The Falcons built a 28-3 lead in the middle of the third quarter and let it slip away, ultimately falling to the New England Patriots, 34-28, in overtime.

Matt Ryan voiced one previously undisclosed factor in the collapse this week in an interview with Pete Prisco of CBS Sports, pointing the finger at the new coach of the 49ers.

Kyle Shanahan has been the focus of a lot of the blame, but critique from the league MVP was a new one.

The Falcons quarterback faulted his former offensive coordinator for taking too much time to relay the play calls. Ryan said he did not have enough time to change any of the plays – presumably checking out of called pass plays to run the ball.

Here’s what Ryan told Prisco:

"Kyle's play calls -- he would take time to get stuff in. As I was getting it, you're looking at the clock and you're talking 16 seconds before it cuts out. You don't have a lot of time to say, 'There's 16 seconds, no, no, no, we're not going to do that. Hey, guys, we're going to line up and run this.' You're talking about breaking the huddle at seven seconds if you do something along the lines.

"With the way Kyle's system was set up, he took more time to call plays and we shift and motion a lot more than we did with (former coordinator) Dirk (Koetter). You couldn't get out of stuff like that. We talk about being the most aggressive team in football. And I'm all for it. But there's also winning time. You're not being aggressive not running it there."

The 49ers can point to mismanagement of the clock for their own Super Bowl heartbreak. The 49ers’ offense had the perfect play call at the perfect time against the Baltimore Ravens late in Super Bowl XLVII.

But with the play clock striking :00, coach Jim Harbaugh was forced to call a timeout from the sideline. A split-second later, the ball was snapped and it appeared the quarterback run would have easily ended up with Colin Kaepernick in the end zone.

Much like after the 49ers’ loss, the Falcons left plenty of room for second-guessing.

Two of Shanahan’s plays calls, which directly led to the collapse, will forever be scrutinized.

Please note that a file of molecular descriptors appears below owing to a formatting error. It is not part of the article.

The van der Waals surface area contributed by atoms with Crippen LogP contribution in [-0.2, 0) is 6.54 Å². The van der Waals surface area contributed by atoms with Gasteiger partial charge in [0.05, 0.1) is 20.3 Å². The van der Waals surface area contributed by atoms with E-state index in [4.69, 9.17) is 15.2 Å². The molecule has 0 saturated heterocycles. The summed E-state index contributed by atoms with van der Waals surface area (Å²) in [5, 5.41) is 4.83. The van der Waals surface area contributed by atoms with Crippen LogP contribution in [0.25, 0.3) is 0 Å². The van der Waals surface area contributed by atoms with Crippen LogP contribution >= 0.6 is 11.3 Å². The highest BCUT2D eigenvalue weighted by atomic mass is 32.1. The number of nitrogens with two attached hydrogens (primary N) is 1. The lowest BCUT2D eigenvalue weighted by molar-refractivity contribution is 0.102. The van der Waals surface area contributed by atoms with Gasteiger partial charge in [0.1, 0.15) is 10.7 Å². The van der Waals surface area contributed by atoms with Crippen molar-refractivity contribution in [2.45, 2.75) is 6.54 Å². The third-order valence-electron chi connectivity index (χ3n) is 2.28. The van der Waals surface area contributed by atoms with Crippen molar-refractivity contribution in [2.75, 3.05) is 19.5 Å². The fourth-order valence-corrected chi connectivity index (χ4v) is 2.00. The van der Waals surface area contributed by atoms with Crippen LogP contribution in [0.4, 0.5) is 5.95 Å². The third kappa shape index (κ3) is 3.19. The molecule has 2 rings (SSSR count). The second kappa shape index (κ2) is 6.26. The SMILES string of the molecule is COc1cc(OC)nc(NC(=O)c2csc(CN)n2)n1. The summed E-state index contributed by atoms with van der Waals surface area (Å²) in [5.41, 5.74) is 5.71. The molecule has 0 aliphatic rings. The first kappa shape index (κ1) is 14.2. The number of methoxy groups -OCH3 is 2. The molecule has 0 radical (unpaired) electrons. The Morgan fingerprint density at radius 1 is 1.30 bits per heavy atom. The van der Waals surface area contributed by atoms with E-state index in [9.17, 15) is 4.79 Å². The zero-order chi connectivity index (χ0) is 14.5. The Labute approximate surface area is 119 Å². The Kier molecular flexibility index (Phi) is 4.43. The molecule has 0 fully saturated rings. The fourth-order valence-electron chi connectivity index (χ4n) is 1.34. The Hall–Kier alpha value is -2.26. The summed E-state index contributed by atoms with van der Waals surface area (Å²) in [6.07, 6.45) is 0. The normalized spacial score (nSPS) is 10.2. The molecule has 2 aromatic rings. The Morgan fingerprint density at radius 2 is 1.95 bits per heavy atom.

The first came with 8:31 remaining in regulation and the Falcons holding a 28-12 lead. On third and 1 from the Atlanta 36, Shanahan did not remain conservative with an expected run play. He swung for the fence.

Receiver Aldrick Robinson, whom the 49ers added this offseason as a free-agent pickup, was breaking free past the Patriots secondary for what could have been a touchdown. But just as Ryan was unloading, New England linebacker Dont’a Hightower hit him and forced the fumble. Running back Devonta Freeman whiffed on blitz pickup, which would have provided Ryan with enough time to target Robinson deep.

Ryan’s explanation does not appear applicable on this play, though. In watching the replay, the Falcons broke the huddle with more than 25 seconds remaining on the play clock and the snap occurred with :15 to spare.

The other questionable sequence came after the Falcons – leading by eight points -- got to the New England 22-yard line with less than five minutes to play. The Falcons lost 1 yard on a run play on first down.

On second down, Ryan was sacked for a 12-yard loss. Before that play, the Falcons broke the huddle with :19 on the play clock. The snap occurred with :04 remaining. The game clock was running, so the Falcons had reason to attempt to burn as much clock as possible.

In the fourth quarter, the Falcons never seemed rushed to get off a play. The closest they came to delay-of-game penalties were when they snapped the ball with :04 on the one play and :03 another time. The majority of their snaps occurred with :10 or more seconds to spare.

If the Falcons were guilty of anything when it came to the play clock, it was that the offense did not waste more time. After New England pulled to within 28-9 late in the third quarter, the Falcons ran only six offensive plays while the game clock was running.

On those six plays, the Falcons snapped the ball with :13, :09, :14, :20, :13 and :04 remaining on the play clock. If they’d snapped the ball with one second remaining each time, they could have shortened the game by 1 minute, 7 seconds. The Patriots scored the game-tying touchdown with :57 remaining in regulation.